Waiting for William, seeing history's greatest writer for the first time





If it's him, we're going to have to rethink the hair. The styled courtier who gazes out of the portrait is undeniably a seducer, and that much was true of William Shakespeare: He was an arch-persuader with language. But we didn't reckon he was such a looker. Frankly, we always thought he was a bald pudge. Whereas this man is bouffant and handsome, complicatedly so, with his doily of a collar and come-hither expression.

The fellow is clearly no earl -- he lacks the arrogant jaw -- but he's someone. Maybe too much of a someone to be a mere playwright. Then again, there's a touch of Shakespearean mischief in his face. He wears a barely checked smile and a blush. He's ardent, and Shakespeare was nothing if not a lover. He loved roses, mirrors, doomed lords and, of course, a good psychological mystery.

The story of the Cobbe portrait would delight him. It's got everything from denouements to sex, and at its heart is the questionable identity of Shakespeare himself. The Cobbe, oil-on-panel circa 1610, is the centerpiece of a controversial exhibit through the first week of October in Stratford-upon-Avon titled "Shakespeare Found." The claim, backed by renowned scholar Stanley Wells, is based partly on the strange coincidence by which it was discovered: It is a dead ringer for a portrait held by the Folger Shakespeare Library in Washington, a picture that from 1770 to the 1940s was considered legitimately Shakespeare, until it was declared a forgery. Now it's possible that the Folger may not own a sham at all, but a scholarly grail, a true likeness of the bard painted during his lifetime.

For more than 250 years, the Cobbe portrait was a nameless head hanging obscurely in an Anglo-Irish country house outside of Dublin. Alec Cobbe glanced at it a thousand times as a boy and never thought much of it. "It wasn't the most interesting picture in the room, because it was just a man who was supposed to be Sir Walter Raleigh," says Cobbe, a 64-year-old with antic eyebrows who peppers his speech with cricket expressions...

... The hunt for a likeness of the bard in his heyday has turned up various candidates over the centuries, almost all of them illegitimate. Up to now, the painting with the most credible claim as a life image is the Chandos portrait, the star of London's National Portrait Gallery. It shows a dusky, writerly-seeming man with receding hair and an earring. But its provenance is unclear. The search is complicated by the fact that a 1770s mania for Shakespeare souvenirs resulted in a spate of good forgeries. The Janssen portrait held by the Folger was thought to be one of those. The "Searching for Shakespeare" exhibit was therefore really a show about likely and, mostly, unlikely contenders. Cobbe and Laing wandered through the viewing, looking at bogus bards, until they arrived at a far wall, on which the Janssen portrait hung, on loan from the Folger. The oil-on-wood is legitimately dated to 1610, but it was discredited in 1937 when new X-ray technology showed the brow had been over-painted to make the sitter bald. It fell from grace under the supposition that it was altered to look more like the Droeshout. In 1988, the Folger restored the original hairline and exhibited it as an interesting mistake...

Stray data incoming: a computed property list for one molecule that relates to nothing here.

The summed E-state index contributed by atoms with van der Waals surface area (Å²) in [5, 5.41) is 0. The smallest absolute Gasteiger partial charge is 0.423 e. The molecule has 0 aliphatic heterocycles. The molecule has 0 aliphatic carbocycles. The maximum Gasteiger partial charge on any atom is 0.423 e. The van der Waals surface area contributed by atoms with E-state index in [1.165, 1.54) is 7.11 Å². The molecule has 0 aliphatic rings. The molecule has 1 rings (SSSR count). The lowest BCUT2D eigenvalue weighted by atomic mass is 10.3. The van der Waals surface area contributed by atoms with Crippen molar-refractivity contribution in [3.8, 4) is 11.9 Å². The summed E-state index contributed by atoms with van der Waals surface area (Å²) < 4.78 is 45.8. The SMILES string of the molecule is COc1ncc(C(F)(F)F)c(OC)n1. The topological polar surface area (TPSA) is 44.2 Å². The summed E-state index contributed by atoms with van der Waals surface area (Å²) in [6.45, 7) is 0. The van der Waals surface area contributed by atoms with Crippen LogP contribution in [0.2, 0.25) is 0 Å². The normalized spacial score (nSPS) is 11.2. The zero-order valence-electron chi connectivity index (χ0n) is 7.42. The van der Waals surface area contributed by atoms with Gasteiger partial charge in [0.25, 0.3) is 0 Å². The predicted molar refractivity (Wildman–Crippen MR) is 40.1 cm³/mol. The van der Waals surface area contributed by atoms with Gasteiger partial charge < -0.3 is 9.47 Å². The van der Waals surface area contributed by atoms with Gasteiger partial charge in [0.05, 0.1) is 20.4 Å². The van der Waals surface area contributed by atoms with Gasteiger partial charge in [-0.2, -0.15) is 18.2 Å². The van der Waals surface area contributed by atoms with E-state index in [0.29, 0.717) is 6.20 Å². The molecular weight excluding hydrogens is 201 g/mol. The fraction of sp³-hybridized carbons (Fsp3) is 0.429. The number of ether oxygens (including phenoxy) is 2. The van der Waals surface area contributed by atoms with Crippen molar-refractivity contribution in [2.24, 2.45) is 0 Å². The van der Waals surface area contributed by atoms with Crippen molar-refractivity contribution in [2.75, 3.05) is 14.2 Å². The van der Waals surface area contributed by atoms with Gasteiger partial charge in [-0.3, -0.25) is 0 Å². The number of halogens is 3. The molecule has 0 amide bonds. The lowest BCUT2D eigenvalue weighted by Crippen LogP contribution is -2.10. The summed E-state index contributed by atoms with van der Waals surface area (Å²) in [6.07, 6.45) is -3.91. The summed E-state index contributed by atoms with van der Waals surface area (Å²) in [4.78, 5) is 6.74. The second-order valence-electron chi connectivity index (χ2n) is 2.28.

... To believe in the Cobbe portrait therefore means subscribing to a version of the man. If it's him, it would mean he had courtly pretensions. It would also suggest he was intimate with Southampton. Could Shakespeare have risen so far -- and presumed so much? Duncan-Jones says no; Wells says yes. Wells acknowledges the patchwork nature of his reasoning. "You have to do a lot of stitching," he says. "Where you've only got a limited number of pieces, you've got to create the links."

To create those links, the inquirer must use the imagination. Let it travel a little. And when you're on the trail of Shakespeare, where do you go?

Why, England, of course...

... The case for the Cobbe, Wells asserts, is complicated and not easy to trace, but after three years of research and evaluations from art historians at Cambridge and the Tate Museum, he was persuaded it deserved higher consideration than the other impostors parading around in wooden frames.

The proof for the Cobbe is not definitive, Wells acknowledges. "I've never declared myself absolutely finally certain." Still, the various strands of evidence add up to "a very strong circumstantial case." ...







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